Question: unite histone sites, DNAse, Chip-seq data from different cell types.
gravatar for tonja.r
4.9 years ago by
tonja.r470 wrote:

I am currently running into a problem because I have insufficient amount of the data I need.
I have 81 sets of SNPs and I looked up if those SNPs fall into H3K27ac signal sites.
I am focusing on roadmap data of histone modification (section d (signal tracks), consolidated data, fold-enrichment) of the following cell types:  Primary T helper cells PMA-I stimulated (E041-H3K27ac)Primary T helper naive cells from peripheral blood(E039-H3K27ac), Primary T helper 17 cells PMA-I stimulated (E042-H3K27ac).
(I was also wondering where from Fahr et al have RNA-seq data for Tnaive, Th stim and Th17)

My idea is to co-localize my SNPs not only with the histone mark sites but also with DNAse hypersensitivity and  TFBS measured with CHiP-seq. 

Unfortunately roadmap does not have DNase data of the the cells I mentioned, neither do they have a CHiP-seq. 

My questions are: do I really need DNAse and CHiP-seq data of the cells above?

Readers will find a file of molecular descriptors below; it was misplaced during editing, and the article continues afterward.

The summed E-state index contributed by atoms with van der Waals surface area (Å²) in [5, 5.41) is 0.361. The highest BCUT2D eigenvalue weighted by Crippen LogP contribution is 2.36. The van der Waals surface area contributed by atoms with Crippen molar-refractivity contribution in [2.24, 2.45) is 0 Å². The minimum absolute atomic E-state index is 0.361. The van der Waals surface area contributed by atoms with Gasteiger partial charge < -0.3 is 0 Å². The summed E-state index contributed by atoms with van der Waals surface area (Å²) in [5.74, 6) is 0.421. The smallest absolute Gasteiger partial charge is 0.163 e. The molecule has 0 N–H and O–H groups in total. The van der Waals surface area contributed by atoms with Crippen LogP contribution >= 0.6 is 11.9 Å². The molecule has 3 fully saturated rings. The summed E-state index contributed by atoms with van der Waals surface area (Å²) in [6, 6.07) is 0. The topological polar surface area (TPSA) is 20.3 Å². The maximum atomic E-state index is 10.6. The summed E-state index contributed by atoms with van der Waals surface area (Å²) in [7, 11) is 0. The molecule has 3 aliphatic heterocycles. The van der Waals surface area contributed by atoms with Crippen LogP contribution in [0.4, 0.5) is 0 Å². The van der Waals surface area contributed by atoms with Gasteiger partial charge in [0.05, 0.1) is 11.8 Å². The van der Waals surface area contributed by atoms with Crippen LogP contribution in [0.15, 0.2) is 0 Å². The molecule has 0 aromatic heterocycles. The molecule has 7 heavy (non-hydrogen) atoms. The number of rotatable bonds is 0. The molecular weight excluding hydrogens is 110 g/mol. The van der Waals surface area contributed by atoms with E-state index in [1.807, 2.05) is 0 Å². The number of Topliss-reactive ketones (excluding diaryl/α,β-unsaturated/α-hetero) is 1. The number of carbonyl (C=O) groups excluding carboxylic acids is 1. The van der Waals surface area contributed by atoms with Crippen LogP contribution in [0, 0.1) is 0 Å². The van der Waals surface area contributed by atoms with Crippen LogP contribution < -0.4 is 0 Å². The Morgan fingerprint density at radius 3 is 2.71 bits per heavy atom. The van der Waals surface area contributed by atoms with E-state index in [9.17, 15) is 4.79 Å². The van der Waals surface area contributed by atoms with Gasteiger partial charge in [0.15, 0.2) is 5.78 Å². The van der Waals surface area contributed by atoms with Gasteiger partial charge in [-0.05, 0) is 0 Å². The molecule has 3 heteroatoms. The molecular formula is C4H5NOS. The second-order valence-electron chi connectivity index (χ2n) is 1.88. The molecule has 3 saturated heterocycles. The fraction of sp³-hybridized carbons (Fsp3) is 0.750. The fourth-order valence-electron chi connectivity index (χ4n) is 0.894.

or DNAse I guess I need exactly the data from the cells I look at.
But can I use any CHIP-seq experiment as my goal is only to co-localize my SNPs with TFBS? Or is there any tool that can predict a TFBS from a given DNA sequence?




rna-seq snp chip-seq • 1.4k views
ADD COMMENTlink modified 4.9 years ago by inesdesantiago170 • written 4.9 years ago by tonja.r470
gravatar for inesdesantiago
4.9 years ago by
United Kingdom
inesdesantiago170 wrote:

The haploreg webtool from the Broad ( can give you some hints of the TFs that bind to those SNPs. It uses all ENCODE data and the output tells you what are the TFs and cell lines at each SNP. It also use predicted TFBS motifs and their scores to predict if a given SNP can disrupt the binding sequence or not. I find haploreg quite useful for quick checks.

However, i dont think Encode has analysed those cells you mentioned, so, If you are considering a more in-depth and really looking at cell-specific regulatory mechanisms the only way to be more certain would be to use cell-type specific data in that case. 


ADD COMMENTlink written 4.9 years ago by inesdesantiago170
Please log in to add an answer.


Use of this site constitutes acceptance of our User Agreement and Privacy Policy.
Powered by Biostar version 2.3.0
Traffic: 1943 users visited in the last hour